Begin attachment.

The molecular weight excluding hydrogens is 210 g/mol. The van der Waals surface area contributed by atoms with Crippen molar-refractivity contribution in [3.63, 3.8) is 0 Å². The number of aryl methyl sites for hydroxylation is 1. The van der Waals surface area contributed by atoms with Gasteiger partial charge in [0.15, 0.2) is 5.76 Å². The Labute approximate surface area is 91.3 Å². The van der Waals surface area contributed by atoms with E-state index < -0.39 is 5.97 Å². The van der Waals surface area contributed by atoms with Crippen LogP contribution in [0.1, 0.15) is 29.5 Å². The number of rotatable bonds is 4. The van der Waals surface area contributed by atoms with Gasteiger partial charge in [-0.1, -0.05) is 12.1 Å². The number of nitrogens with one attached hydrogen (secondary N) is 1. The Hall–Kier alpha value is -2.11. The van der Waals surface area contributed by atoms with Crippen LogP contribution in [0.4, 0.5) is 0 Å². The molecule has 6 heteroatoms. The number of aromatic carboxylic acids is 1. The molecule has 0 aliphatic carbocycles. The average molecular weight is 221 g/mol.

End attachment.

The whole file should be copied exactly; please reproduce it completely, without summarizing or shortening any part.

The molecular weight excluding hydrogens is 210 g/mol. The van der Waals surface area contributed by atoms with Crippen molar-refractivity contribution in [3.63, 3.8) is 0 Å². The number of aryl methyl sites for hydroxylation is 1. The van der Waals surface area contributed by atoms with Gasteiger partial charge in [0.15, 0.2) is 5.76 Å². The Labute approximate surface area is 91.3 Å². The van der Waals surface area contributed by atoms with E-state index < -0.39 is 5.97 Å². The van der Waals surface area contributed by atoms with Crippen LogP contribution in [0.1, 0.15) is 29.5 Å². The number of rotatable bonds is 4. The van der Waals surface area contributed by atoms with Gasteiger partial charge in [-0.1, -0.05) is 12.1 Å². The number of nitrogens with one attached hydrogen (secondary N) is 1. The Hall–Kier alpha value is -2.11. The van der Waals surface area contributed by atoms with Crippen LogP contribution in [0.4, 0.5) is 0 Å². The molecule has 6 heteroatoms. The number of aromatic carboxylic acids is 1. The molecule has 0 aliphatic carbocycles. The average molecular weight is 221 g/mol.